When the cardiologist, whom I've never met before, came in and looked over everything VERY briefly, the nurse told her that I was panting (don't know at what stage she meant) and that I was mumbling something that she couldn't understand when I was out. Please bear in mind that the credibility of the nurse is at question with me. I didn't feel that she had lowered the table at all, but that she acted like she might get into trouble for something...not sure what...maybe allowing me to go so far as to pass out? But, maybe she did. I was out. From the beginning she tried to talk me out of taking the test. I then realized she was unhappy she was missing meeting someone for lunch. She was also unhappy that she was being asked to perform four more tests that she did not want to do! While I was lying there recovering, another nurse came in and they both complained together. The nurse also took a personal call while I was recovering. I sure didn't feel the focus of the event. :P

The cardiologist said that I hyperventilated from a Dysautonomia-induced Panic Attack and I need to see a psychiatrist. She said something like, "you didn't even get far enough along to have the medicine". She prescribed a beta blocker and called my primary doctor. My primary doctor said that she seemed suspiciously overly-conscientous and he thought it might have something to do with the cardiologist being aware of the nurse goings-on. The cardio told my primary that my anxiousness needs to be addressed, but that further evaluation for the presence of any heart conditions should be done. My primary told me that the cardiologist did realize that you don't faint nerves. He also said that my feeling like I was leaving a dream sounded something like a seizure, but that I didn't have one. He said I flunked the TTT. What does that mean? Positive TTT?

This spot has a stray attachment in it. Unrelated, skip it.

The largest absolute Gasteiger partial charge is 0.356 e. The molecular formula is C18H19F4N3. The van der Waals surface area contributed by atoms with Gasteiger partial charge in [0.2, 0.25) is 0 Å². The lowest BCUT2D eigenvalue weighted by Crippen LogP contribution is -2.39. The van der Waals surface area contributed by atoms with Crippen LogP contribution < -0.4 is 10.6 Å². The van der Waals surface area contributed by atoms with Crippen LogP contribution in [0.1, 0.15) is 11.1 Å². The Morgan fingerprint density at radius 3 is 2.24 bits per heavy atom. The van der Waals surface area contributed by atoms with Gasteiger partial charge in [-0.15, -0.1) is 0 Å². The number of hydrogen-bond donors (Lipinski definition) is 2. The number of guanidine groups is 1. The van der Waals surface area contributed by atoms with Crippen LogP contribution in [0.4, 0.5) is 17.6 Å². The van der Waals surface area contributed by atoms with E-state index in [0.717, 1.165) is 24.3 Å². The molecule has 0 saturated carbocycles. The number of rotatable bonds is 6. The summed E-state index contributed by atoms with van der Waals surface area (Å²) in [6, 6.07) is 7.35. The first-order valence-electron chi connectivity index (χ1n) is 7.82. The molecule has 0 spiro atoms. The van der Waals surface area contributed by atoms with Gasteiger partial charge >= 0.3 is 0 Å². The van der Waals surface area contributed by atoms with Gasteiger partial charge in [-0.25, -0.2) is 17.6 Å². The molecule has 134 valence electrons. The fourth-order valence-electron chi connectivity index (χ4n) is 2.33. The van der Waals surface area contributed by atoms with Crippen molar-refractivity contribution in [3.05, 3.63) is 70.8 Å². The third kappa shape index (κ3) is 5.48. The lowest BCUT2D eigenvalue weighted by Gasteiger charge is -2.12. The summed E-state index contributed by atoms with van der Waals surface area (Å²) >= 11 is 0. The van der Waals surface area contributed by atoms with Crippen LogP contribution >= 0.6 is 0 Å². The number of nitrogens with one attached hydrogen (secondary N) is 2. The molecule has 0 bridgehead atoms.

I am planning to go to another cardiologist with knowledge of Dysautonomia and MVP. I'm keeping my neuro in the loop in case it turns out that I have no cardiac reasons for the pre-syncope episodes I keep having.